From a retrospect, we find that we might have been lucky enough to have lived in certain times and places that turn out to matter. I have two.
In the ‘70s I was trying to be a college student in San Marcos, just underneath Austin, when Willie and Waylon invaded and made the area the redneck hippie capitol of the world. I watched, listened, smelled, and felt. I went native. Eventually, I wrote several stories and a novel about that time and place.
For most of the next decade, I found myself watching, listening, smelling, and feeling an oil boom then bust in Odessa, Texas. A Texas and western history buff, I was living in a wild-west mining town: Deadwood, Denver, Helena, Virginia City. I went native. I wrote several stories and ultimately a novel about that time and place.
Rough, Mean and Indifferent
While I was in Odessa, I had to go to Big Bend. I went looking for human history, but I found geological time. There was far more human history back in my hometown, San Antonio. So I had to look for something other than history. On my first trip, during Thanksgiving, I made it as far south as the Davis Mountains. I saw snow on a cactus needle. Soon I made it farther south to the northern end of the Chihuahauan Desert. I was fascinated but scared. This geological time did not account for humans. It did not care for me. It was rough, mean, indifferent.
And the people whom I met, clinging to the area, were, as the cliché goes, buying illicit items, selling illicit items, working for the government to catch buyers or sellers, or hiding. It was what it always was: a rough, hot, brutal rest stop for traffickers. The locals had gone off the grid and weren’t going back. The desert baked their attitudes. Had I stayed longer, I might have gone native.
And it seemed to me that, in this setting, were some people like me, those just a little scared of going native, restricted by duty from going native, but attracted to the native never the less. In the Big Bend, and all across the Southwest, these people were border patrol agents.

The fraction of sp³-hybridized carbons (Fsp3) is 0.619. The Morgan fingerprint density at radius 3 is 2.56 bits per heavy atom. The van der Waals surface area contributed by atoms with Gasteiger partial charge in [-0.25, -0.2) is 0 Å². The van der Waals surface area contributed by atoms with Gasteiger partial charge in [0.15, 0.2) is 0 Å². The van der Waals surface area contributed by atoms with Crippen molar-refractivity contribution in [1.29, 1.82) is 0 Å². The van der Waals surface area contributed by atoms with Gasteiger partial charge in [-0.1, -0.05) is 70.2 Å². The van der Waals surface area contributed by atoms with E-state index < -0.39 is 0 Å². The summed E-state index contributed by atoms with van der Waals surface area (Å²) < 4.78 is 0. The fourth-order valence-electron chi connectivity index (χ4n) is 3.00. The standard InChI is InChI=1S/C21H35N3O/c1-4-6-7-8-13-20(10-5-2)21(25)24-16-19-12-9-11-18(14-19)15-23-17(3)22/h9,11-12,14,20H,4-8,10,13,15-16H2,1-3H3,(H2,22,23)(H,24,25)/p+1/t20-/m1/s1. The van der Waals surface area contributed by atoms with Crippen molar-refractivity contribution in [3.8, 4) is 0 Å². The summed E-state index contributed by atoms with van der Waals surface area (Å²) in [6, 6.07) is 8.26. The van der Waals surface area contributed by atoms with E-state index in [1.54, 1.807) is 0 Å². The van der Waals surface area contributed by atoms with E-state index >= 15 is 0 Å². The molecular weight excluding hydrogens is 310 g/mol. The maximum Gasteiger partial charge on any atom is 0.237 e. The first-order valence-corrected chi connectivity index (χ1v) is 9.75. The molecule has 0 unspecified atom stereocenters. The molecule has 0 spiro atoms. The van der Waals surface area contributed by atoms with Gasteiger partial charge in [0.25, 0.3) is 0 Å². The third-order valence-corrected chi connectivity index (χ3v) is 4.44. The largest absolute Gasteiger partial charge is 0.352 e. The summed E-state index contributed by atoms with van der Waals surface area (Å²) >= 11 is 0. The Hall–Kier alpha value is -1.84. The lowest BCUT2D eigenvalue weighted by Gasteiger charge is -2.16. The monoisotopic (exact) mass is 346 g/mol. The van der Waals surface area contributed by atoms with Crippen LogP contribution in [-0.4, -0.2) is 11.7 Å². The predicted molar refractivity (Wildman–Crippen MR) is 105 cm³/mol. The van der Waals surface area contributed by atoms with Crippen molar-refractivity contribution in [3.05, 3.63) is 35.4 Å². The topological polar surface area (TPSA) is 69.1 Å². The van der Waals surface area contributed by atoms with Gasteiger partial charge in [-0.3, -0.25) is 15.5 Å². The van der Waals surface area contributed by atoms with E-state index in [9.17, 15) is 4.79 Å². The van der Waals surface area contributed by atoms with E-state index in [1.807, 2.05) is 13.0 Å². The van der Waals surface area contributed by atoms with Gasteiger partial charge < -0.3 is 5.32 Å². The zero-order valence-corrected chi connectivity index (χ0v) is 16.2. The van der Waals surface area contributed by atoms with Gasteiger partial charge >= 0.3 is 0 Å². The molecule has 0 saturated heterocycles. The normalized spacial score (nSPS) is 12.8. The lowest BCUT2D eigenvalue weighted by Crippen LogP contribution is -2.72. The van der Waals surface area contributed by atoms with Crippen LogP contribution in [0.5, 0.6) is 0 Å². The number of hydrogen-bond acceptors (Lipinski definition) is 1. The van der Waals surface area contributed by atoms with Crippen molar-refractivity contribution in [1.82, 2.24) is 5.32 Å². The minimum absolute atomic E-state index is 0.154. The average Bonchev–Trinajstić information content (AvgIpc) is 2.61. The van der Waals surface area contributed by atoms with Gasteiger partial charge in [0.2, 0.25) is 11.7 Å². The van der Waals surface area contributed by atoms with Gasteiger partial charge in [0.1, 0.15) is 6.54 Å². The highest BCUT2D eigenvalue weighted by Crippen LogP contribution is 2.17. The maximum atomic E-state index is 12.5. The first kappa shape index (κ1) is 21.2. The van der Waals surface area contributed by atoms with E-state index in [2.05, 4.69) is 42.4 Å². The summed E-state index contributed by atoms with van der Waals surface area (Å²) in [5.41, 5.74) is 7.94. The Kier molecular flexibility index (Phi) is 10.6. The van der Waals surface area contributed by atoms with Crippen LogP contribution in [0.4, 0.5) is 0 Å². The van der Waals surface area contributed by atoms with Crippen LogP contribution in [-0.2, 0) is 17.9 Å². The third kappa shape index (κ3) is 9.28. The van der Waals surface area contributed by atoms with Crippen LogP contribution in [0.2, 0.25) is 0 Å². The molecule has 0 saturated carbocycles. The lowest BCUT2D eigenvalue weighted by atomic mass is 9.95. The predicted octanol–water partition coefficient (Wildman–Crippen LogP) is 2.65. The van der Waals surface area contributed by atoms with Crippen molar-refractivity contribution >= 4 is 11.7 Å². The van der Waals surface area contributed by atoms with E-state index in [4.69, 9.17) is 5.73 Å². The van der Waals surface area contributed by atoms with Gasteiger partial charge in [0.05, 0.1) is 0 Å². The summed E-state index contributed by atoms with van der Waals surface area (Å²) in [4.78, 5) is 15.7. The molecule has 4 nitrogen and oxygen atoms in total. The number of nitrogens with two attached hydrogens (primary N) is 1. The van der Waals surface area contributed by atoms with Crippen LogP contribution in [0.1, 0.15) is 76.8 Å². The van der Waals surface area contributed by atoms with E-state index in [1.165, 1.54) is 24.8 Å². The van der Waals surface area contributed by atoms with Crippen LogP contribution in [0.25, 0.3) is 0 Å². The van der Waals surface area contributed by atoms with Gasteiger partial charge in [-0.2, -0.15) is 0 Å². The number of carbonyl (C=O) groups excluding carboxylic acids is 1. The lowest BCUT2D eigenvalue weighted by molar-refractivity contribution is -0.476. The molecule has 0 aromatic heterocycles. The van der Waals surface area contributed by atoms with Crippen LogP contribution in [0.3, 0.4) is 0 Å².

So I started talking to them when I could find them. In the pre-9/11 world, after sitting alone for hours, watching for something, armed but marked as a target, these agents welcomed a little company, so they would talk to me. After I had moved away and got this novel in mind, I called the Marfa Sector headquarters and asked if I could visit. You would have thought I was James Michener. I got to spend a day at the sector headquarters and another with the Presidio Station Chief. I listened, felt, smelled, and tasted.
The result, El Camino Del Rio, won a contest for “rural Southwestern fiction.” My editor published it with “a mystery” under the title. I didn’t know what a mystery was. To me, the novel was about this isolated area and this guy who came into it and hoped to stay distinct from it but nevertheless was seduced, corrupted, and made by it.
The hero, Dolph Martinez, like the area, was full of borders, but those borders made him what he was. This border patrol agent wasn’t an American, wasn’t a Mexican, but the border. So the mystery is his story of the discovery of himself as peculiar to this environment and of those other characters who helped make him him.